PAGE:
Obesity and cigarette smoke are major cardiovascular (CV) risk factors and, when coexisting in the same individuals, have additive/synergistic effects upon CVD. We studied the mechanisms involved in nicotine enhancement of CVD in Sprague Dawley rats with diet–induced obesity. The rats were fed either a high fat (HFD) or normal rat chow diet with or without nicotine (100 mg/L in drinking water) for 20 weeks. HFD rats developed central obesity, increased systolic blood pressure (SBP), aortic superoxide (O2-) production, and impaired endothelial nitric oxide synthase (eNOS) and endothelium-dependent relaxation to acetylcholine (EDR). Nicotine further increased SBP, O2- and impaired eNOS and EDR in obese rats. In the peritoneal macrophages from obese rats, tumor necrosis factor (TNF) α, interleukin 1β and CD36 were increased, and were further increased in nicotine-treated obese rats. Using PCR array we found that 3 of 84 target proinflammatory genes were increased by 2–4 fold in the aorta of obese rats, 11 of the target genes were further increased in nicotine-treated obese rats. HUVECs, incubated with conditioned medium from the peritoneal macrophages of nicotine treated-obese rats, exhibited reduced eNOS and increased NADPH oxidase subunits gp91phox and p22phox expression. Those effects were partially prevented by adding anti-TNFα antibody to the conditioned medium. Our results suggest that nicotine aggravates the CV effects of diet–induced obesity including the oxidative stress, vascular inflammation and endothelial dysfunction. The underlying mechanisms may involve in targeting endothelium by enhancement of macrophage-derived TNFα.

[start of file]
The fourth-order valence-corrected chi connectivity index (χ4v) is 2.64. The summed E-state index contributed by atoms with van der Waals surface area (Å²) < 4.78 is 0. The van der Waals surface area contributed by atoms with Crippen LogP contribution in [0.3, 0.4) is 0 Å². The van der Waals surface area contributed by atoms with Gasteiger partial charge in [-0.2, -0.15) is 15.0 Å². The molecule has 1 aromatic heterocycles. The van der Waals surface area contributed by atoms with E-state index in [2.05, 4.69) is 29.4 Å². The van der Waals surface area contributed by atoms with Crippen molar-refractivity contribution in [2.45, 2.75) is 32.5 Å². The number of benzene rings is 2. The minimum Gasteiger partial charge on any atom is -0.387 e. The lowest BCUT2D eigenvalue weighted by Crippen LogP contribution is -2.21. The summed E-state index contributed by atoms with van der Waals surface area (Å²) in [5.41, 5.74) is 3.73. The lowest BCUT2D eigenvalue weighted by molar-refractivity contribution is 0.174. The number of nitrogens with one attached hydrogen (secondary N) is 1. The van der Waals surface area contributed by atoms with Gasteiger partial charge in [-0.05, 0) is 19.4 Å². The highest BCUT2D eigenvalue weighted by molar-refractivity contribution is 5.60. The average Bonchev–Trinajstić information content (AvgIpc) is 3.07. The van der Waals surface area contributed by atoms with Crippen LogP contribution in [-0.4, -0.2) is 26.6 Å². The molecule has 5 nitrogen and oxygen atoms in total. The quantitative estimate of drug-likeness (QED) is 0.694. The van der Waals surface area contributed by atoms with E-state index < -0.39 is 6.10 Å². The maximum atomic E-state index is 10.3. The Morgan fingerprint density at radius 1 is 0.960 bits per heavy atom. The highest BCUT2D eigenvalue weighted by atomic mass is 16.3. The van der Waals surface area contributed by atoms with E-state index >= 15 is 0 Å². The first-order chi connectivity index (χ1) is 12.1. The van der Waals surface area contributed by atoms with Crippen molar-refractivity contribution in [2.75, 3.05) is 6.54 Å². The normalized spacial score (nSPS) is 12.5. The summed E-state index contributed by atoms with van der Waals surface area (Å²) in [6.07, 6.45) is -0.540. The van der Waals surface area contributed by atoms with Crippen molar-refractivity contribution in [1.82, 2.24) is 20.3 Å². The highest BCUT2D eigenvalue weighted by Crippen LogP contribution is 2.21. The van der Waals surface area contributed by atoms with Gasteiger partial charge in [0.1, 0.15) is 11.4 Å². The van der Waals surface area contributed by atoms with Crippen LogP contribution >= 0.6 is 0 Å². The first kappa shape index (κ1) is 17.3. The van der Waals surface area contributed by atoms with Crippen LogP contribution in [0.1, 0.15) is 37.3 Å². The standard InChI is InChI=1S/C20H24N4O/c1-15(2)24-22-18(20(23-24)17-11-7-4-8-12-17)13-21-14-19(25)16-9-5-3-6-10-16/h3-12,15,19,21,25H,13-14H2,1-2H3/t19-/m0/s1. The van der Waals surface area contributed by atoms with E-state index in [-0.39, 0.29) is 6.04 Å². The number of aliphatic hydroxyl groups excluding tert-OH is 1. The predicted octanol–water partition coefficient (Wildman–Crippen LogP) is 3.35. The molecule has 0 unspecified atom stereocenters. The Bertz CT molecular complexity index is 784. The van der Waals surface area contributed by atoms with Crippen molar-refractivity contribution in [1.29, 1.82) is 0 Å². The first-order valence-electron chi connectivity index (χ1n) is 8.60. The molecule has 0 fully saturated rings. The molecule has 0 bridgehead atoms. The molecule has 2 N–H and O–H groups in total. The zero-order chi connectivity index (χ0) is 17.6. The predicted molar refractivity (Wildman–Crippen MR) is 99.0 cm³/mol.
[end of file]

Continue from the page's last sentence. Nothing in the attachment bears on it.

ASJC Scopus subject areas
- Biochemistry, Genetics and Molecular Biology(all)
- Agricultural and Biological Sciences(all)